Stakeholder environmental, social and governance (ESG) disclosure pressures, expectations and requirements have rapidly increased over the last two decades. According to Carrot & Sticks’ interactive map, instruments exist in more than 80 countries.
In addition to the number of global reporting framework options, a lack of disclosure standardization creates challenges for producing ESG disclosures that satisfy a multitude of stakeholder needs. Despite reporting challenges, in November of 2021, an accounting of the most recently finished ESG reporting season by the Governance & Accountability Institute, Inc noted that 92% of S&P 500® and 70% of Russell 1000® Companies published voluntary ESG/sustainability reports.
While the prevailing means of reporting ESG information utilizes voluntary frameworks, the last two years have clearly signaled a trend to define and expand ESG regulatory metrics and standards in financial reporting.
In Europe, legislation focused on further standardization of ESG reporting for public companies came in the form of the EU’s 2021 Corporate Sustainability Reporting Directive (CSRD). Updating and replacing the Non-Financial Reporting Directive (NFRD), the CSRD is estimated to affect the required reporting of 50,000+ European companies. This change seeks to help stakeholders understand not only how the company impacts the environment and society, but also how the environment and society impact the company.
Additionally, in 2021, the International Financial Reporting Standards (IFRS) Foundation announced the creation of the International Sustainability Standards Board (ISSB). The focus of the ISSB is to provide high-quality, transparent, reliable, comparable and auditable ESG disclosures that allow investors to understand how ESG impacts enterprise value.
The new ISSB standard incorporates and builds on work by existing standards, including:
While it is too early to understand how the two EU standards will comprehensively work together, both bodies have expressed a desire for cooperation to better inform all stakeholders.
Moving the regulatory needle in the US, in March of 2022, the SEC proposed two new ESG rules. The first requires additional environmental disclosures related to climate change and greenhouse gas emissions; the second requires more information related to cybersecurity risk governance. The proposed climate rule also moves away from allowing companies to make disclosures based on what a reasonable investor would deem material to a prescriptive model that requires qualitative and quantitative disclosures in audited financial statements if climate risks impact reporting by 1% or more.
The latest proposed rules add to a string of regulations focused on corporate disclosures across the ESG spectrum. Previously adopted changes include a November 2020 requirement for companies to disclose more information related to human capital resources and a 2021 rule requiring that most Nasdaq-listed companies disclose more information related to board diversity.
Further, in alignment with global moves, in June of 2022, the International Auditing and Assurance Standards Board (IAASB) also signaled support for ISSB efforts by noting that assurance should play a crucial role in enabling and providing reliable, high-quality ESG reporting that investors and regulators can trust.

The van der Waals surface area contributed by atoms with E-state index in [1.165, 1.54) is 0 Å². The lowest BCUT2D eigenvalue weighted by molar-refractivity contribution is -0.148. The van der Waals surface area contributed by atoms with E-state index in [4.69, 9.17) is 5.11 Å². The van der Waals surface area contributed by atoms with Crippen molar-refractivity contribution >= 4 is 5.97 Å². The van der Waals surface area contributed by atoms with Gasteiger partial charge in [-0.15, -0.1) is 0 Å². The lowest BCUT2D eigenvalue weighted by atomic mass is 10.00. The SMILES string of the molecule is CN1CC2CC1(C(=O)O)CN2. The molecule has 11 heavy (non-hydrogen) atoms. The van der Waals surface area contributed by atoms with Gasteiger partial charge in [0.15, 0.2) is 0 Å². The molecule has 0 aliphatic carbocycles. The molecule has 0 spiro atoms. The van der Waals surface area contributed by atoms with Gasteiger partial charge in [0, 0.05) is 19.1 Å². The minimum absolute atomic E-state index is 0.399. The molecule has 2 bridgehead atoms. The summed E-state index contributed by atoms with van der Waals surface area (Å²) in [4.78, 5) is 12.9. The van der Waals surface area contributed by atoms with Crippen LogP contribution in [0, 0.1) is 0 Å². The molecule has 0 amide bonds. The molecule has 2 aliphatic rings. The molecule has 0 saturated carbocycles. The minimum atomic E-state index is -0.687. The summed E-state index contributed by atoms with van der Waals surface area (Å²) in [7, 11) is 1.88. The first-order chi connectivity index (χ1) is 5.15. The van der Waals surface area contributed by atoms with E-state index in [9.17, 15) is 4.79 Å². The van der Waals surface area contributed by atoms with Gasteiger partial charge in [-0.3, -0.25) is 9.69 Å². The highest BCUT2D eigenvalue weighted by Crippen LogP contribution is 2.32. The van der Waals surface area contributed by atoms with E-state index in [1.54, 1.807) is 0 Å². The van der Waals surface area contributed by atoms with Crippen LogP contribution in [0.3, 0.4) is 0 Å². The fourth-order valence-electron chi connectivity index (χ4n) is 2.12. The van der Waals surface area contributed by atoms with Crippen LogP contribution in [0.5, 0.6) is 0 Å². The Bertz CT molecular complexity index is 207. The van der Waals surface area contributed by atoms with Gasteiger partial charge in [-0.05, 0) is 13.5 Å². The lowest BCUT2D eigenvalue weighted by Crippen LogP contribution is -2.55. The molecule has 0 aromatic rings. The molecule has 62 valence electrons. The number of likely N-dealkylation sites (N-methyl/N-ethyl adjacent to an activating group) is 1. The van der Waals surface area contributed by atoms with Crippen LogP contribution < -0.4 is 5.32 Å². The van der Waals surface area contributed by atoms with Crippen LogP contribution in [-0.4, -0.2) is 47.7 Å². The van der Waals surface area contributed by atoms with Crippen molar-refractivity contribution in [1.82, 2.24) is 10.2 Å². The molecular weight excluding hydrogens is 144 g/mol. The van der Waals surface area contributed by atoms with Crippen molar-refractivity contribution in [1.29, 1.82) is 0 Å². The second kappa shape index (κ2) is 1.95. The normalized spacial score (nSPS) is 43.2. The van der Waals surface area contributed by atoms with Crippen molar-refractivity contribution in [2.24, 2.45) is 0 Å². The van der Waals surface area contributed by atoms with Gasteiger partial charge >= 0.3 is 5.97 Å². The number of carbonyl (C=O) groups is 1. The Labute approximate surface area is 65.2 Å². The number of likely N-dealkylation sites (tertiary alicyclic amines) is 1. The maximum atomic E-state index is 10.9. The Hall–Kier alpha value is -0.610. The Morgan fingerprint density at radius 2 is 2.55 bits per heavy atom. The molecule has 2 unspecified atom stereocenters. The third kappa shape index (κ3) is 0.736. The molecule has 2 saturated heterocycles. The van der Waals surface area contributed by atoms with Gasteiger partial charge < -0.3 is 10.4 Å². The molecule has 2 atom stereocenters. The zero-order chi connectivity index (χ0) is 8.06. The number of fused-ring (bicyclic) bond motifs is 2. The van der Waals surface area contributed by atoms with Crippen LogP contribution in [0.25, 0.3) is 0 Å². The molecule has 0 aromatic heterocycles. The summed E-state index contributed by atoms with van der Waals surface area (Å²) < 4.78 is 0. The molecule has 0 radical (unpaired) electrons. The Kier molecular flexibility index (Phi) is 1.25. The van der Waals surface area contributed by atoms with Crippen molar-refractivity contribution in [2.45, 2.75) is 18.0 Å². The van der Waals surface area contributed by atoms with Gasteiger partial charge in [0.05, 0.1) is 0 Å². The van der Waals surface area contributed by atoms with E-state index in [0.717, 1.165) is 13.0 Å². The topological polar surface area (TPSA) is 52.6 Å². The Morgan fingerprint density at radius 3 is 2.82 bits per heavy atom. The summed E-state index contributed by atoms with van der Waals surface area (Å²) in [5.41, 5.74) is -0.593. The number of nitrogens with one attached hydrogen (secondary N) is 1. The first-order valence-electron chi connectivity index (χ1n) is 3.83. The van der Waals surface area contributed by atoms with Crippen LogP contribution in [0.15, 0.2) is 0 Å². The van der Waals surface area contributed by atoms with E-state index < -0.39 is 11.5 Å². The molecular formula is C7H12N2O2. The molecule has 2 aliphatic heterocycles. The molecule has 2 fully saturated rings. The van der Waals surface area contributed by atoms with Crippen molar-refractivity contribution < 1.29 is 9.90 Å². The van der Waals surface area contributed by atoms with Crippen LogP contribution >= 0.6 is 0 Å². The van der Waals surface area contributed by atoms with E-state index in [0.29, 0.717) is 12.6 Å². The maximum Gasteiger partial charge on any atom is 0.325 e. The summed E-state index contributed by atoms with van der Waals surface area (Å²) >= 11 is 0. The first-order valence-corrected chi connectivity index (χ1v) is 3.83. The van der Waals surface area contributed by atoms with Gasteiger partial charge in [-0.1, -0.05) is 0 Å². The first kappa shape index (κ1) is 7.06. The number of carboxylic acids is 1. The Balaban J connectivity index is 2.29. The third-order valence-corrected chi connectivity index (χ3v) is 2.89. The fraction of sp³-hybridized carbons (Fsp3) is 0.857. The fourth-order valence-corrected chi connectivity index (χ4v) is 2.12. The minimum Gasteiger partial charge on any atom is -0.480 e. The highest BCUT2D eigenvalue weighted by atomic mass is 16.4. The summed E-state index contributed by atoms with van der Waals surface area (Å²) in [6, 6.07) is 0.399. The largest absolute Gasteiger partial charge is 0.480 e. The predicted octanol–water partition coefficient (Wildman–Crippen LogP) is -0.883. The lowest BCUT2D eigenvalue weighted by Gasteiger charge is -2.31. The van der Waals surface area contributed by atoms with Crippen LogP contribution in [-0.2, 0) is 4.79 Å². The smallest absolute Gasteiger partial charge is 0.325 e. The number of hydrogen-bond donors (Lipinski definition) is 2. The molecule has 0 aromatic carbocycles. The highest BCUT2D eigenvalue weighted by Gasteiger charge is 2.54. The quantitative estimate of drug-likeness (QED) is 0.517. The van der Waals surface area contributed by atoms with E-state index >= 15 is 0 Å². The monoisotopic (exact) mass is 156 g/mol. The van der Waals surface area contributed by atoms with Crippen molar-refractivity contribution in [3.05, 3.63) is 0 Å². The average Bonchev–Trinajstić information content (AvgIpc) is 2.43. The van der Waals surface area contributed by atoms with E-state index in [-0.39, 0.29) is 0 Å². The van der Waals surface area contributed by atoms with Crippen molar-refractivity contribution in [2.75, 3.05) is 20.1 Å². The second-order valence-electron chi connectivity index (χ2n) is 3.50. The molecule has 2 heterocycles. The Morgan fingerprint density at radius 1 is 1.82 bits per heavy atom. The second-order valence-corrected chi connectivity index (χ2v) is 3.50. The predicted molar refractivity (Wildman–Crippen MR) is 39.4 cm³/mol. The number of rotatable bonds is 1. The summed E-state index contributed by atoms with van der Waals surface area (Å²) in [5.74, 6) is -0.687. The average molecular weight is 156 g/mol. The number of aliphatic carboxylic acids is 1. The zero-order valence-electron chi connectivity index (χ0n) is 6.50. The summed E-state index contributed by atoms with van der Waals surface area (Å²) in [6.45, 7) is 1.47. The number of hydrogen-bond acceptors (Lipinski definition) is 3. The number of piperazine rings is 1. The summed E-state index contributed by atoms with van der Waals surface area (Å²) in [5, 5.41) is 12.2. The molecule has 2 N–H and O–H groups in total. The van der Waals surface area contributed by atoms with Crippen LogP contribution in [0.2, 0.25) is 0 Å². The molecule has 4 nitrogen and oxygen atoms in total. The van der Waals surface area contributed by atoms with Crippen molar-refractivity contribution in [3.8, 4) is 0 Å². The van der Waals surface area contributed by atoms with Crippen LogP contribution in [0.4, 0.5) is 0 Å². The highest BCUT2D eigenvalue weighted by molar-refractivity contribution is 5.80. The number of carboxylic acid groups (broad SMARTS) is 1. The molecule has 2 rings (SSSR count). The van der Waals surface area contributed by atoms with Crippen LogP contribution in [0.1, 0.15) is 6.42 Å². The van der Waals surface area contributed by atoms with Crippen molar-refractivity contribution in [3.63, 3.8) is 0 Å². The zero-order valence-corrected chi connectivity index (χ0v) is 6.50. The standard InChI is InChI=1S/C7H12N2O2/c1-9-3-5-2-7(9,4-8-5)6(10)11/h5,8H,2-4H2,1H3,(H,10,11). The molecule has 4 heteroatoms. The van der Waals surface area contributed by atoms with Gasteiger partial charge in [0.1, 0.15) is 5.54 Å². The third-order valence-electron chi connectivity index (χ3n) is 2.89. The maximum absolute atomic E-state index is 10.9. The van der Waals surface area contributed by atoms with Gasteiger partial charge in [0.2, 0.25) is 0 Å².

The newly proposed and recently adopted SEC rule changes focused on ESG are also responsible for increasing the number and quality of disclosures in regulatory filings. A review of SEC filings from 2020 through 2022 by White & Case revealed that climate-related disclosures dominated the most recent round of 10-K and proxy filings. Beyond climate, the largest area of disclosures focused on the environment, with topics such as recycling and renewable energy use. The review also found a significant increase in the disclosure of quantitative goals and targets in both environmental and social areas. Overall, seven dominant ESG focus areas were revealed:
- Human Capital Management
- Environment and social targets and goals
- Corporate culture
- Board oversight of environmental and social Issues
- Social impact/community
- Environment and social issues in shareholder engagements
To help ensure corporate reporting and disclosure success, regulators should consider an approach that eases companies into increased reporting demands. Gradual reporting changes by regulators would also allow companies to methodically build the capacity of internal ESG reporting teams to match demand.
Ultimately, successful reporting companies will be the ones that both invest in and understand how to report ESG information on par with financial reporting. Over the longer-term, to meet the demands of stakeholders and regulators alike, ESG literate financial service providers and ESG professionals will need to work side by side to provide the additional rigor and value currently missing in ESG reporting.
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About the Author:
Missy Munoz serves as Director of Environmental, Social & Governance (ESG) at Frazier & Deeter and contributes over two decades of experience to the firm’s Process, Risk & Governance (PRG) Practice. She specializes in assisting clients with the development and execution of ESG strategy, engagement and disclosure. Working across industries with organizations of all sizes, Missy helps boards and leadership build long-term value.
Missy’s experience includes working as a practicing architect, senior corporate ESG consultant and corporate ESG manager. Before joining FD, past roles also focused on helping organizations understand how risks and opportunities lead to innovative sustainable solutions.